The use of roadside cycle paths or “cycle tracks” can also be problematic for people on bikes when it comes to junctions particularly if the junction treatments ignore the presence of cyclists and try to maintain convenience for motorists. Two-way cycle paths or paths that attract two-way use can be particularly problematic with the “wrong-way” cyclists at much higher risk of collision with turning motor vehicles. One exception to this rule however is if you are following a feature such as a river bank, canal tow path or a coastal route. These types of route have reduced junction conflicts and are ideal for two-way use. One successful example in Ireland is the Grand Canal cycle path in Dublin which has traffic lights for the cyclists where it meets roads crossing the canal. In Galway there are limited sections of coastal cycle path at South Park and behind the Golf Club between Black rock and Gentian Hill. One section of de-facto coastal cycle path was the seaside path at Lough Atalia which connects with paths leading to Lakeshore drive in Renmore and is a handy low-traffic route into the city from Renmore/Mervue and the GMIT (or vice versa).

Figure: The new bike share station.  There is a playground to the left.  Apparently bike share users and children are expected to cycle on the main road, which is also the main traffic access route to the Galway Docks.


What does design guidance say?

So what does design guidance say about using a path like this as a cycle route or a connection in a cycle route? The NTA publishes a cycle manual that has some problems but is an obvious reference (the NTA are part funding and overseeing the scheme). Working off their “width calculator” we can get a figure of 3m for a two-way road side cycle track. Transport Infrastructure Ireland also publish a manual for rural cycle ways. For low volume cycleways this has a desirable minimum width of 3.0m but provides “steps” down of 2m and 1.75.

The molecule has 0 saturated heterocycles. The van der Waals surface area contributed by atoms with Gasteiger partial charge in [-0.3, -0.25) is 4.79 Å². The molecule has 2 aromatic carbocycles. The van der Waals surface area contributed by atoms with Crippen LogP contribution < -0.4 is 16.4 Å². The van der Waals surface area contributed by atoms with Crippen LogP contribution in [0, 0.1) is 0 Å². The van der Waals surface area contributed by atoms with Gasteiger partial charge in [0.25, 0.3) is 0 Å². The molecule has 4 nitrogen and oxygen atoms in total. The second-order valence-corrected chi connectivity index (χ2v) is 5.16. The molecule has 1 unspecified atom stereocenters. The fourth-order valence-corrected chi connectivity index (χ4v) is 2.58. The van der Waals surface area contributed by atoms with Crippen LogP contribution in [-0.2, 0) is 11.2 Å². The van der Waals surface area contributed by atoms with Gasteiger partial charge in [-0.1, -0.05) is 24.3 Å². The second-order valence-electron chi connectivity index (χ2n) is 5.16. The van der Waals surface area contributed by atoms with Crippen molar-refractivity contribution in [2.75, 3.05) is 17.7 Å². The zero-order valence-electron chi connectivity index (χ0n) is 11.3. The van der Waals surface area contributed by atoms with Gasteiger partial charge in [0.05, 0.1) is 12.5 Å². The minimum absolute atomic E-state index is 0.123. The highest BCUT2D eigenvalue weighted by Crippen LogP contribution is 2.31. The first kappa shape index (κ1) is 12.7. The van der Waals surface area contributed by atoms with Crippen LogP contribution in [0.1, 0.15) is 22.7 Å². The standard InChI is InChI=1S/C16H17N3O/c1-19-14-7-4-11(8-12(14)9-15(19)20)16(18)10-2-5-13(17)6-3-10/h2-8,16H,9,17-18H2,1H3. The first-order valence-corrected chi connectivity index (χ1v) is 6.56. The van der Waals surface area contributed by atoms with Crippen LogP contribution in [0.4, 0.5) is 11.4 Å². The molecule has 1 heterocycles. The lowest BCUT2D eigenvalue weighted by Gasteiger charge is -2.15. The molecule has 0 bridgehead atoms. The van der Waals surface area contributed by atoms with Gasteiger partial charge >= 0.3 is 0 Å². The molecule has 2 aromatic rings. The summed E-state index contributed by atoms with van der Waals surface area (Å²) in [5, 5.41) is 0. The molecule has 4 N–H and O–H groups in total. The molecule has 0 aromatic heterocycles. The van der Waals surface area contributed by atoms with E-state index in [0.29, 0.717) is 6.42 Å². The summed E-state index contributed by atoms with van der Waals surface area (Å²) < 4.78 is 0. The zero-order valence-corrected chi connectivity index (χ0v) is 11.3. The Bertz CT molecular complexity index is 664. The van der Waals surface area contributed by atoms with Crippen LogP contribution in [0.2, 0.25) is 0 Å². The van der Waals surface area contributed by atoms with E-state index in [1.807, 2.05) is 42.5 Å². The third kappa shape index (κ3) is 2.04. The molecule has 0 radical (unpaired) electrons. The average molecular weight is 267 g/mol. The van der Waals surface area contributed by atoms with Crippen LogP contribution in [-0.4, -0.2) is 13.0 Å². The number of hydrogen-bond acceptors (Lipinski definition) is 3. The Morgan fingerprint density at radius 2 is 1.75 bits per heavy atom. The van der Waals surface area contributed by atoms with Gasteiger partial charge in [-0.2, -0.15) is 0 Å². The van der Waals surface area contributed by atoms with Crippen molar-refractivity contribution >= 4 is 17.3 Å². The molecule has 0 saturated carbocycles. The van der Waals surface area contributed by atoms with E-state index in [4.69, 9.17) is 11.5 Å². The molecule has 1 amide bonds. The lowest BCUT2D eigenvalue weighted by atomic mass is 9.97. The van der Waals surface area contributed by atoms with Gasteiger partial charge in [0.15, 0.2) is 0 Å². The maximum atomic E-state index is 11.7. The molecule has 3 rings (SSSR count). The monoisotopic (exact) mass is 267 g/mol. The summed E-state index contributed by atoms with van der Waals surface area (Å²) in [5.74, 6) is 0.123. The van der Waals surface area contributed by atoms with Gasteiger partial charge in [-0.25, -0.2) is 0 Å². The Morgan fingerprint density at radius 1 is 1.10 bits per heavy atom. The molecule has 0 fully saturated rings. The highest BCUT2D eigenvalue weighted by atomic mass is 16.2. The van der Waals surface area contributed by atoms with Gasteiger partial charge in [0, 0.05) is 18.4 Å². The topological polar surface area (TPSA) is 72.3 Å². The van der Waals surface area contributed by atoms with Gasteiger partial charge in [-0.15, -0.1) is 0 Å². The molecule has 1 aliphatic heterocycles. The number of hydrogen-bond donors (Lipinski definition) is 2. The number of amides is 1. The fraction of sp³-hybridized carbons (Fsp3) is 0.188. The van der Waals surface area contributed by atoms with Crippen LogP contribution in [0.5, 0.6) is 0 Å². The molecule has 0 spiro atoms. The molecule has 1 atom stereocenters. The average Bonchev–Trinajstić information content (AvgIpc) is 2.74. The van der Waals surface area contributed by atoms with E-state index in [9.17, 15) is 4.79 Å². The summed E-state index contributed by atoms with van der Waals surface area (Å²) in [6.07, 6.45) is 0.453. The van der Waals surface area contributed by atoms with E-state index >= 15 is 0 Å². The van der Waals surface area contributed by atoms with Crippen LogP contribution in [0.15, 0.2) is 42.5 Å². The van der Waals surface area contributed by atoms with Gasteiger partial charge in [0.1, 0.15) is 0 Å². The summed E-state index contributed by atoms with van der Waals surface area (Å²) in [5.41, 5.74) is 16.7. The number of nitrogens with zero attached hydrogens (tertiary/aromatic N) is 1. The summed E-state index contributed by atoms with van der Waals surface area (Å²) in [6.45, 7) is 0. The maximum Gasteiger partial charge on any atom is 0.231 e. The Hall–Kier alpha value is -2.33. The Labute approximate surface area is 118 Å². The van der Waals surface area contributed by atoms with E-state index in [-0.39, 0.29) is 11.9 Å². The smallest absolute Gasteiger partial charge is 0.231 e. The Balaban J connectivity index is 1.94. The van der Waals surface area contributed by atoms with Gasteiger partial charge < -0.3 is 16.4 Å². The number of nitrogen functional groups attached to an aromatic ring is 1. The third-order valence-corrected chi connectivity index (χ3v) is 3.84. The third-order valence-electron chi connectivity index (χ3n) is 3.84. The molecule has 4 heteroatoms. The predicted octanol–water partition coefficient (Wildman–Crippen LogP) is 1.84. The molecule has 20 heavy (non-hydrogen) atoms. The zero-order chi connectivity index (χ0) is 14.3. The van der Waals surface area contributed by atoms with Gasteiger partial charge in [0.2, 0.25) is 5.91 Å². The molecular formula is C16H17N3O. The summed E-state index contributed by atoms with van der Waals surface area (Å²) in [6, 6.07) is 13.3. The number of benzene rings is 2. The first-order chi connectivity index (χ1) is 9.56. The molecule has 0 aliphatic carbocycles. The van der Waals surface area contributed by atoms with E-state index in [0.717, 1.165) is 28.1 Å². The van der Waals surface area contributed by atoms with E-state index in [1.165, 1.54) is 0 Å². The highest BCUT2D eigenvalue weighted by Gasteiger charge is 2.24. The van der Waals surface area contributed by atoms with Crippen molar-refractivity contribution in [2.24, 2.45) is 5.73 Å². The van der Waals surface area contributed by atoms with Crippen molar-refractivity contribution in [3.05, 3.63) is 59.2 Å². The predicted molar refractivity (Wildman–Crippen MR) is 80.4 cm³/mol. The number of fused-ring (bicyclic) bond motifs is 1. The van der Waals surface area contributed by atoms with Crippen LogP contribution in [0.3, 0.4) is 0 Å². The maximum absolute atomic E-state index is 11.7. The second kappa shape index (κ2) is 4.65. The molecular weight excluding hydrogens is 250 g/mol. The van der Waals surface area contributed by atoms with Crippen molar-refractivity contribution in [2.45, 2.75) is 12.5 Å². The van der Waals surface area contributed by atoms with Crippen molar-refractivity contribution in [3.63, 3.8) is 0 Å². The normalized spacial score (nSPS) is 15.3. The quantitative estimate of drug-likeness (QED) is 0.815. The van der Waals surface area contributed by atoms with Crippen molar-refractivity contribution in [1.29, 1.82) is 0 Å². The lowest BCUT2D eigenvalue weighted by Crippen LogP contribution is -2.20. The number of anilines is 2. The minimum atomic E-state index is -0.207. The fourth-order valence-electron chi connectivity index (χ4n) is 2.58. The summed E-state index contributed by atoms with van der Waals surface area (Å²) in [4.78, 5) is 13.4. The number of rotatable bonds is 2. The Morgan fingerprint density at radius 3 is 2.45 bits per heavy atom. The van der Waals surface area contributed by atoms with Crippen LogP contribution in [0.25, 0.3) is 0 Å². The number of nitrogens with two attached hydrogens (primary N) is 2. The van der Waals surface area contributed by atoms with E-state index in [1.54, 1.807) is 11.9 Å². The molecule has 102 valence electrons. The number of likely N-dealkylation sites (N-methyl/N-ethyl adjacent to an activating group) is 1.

Figure: Extracts from NTA (top) and TII (bottom) guidance on width for cycle facilities

In the UK Local Transport Note 02/08 “Cycling Infrastructure design” has this to say for roadside shared use.

8.5.3 Where there is no segregation between pedestrians and cyclists, a route width of 3 metres should generally be regarded as the minimum acceptable, although in areas with few cyclists or pedestrians a narrower route might suffice.

In the Irish NTA cycle manual there is also diagram that shows 4m for two-way roadside cycle tracks – 2m in each direction so lets treat this as a target level of service.

Figure: Extract from NTA cycle manual

How wide is the actual seaside path at Lough Atalia?

At the playground/bikeshare station where we find one of the “no cycling” signs, the path is 2.9m wide. For a long section it narrows to 2.7m and at one point there is a small parking bay where the effective width is 86cm (the width needed for a door into a wheelchair accessible toilet is 90cm). Down near the Galmont (ex-Radisson) hotel the path is 3m wide before the road splits into stacking lanes for the traffic lights at Fairgreen road. At the pedestrian crossing the width is 1.97m.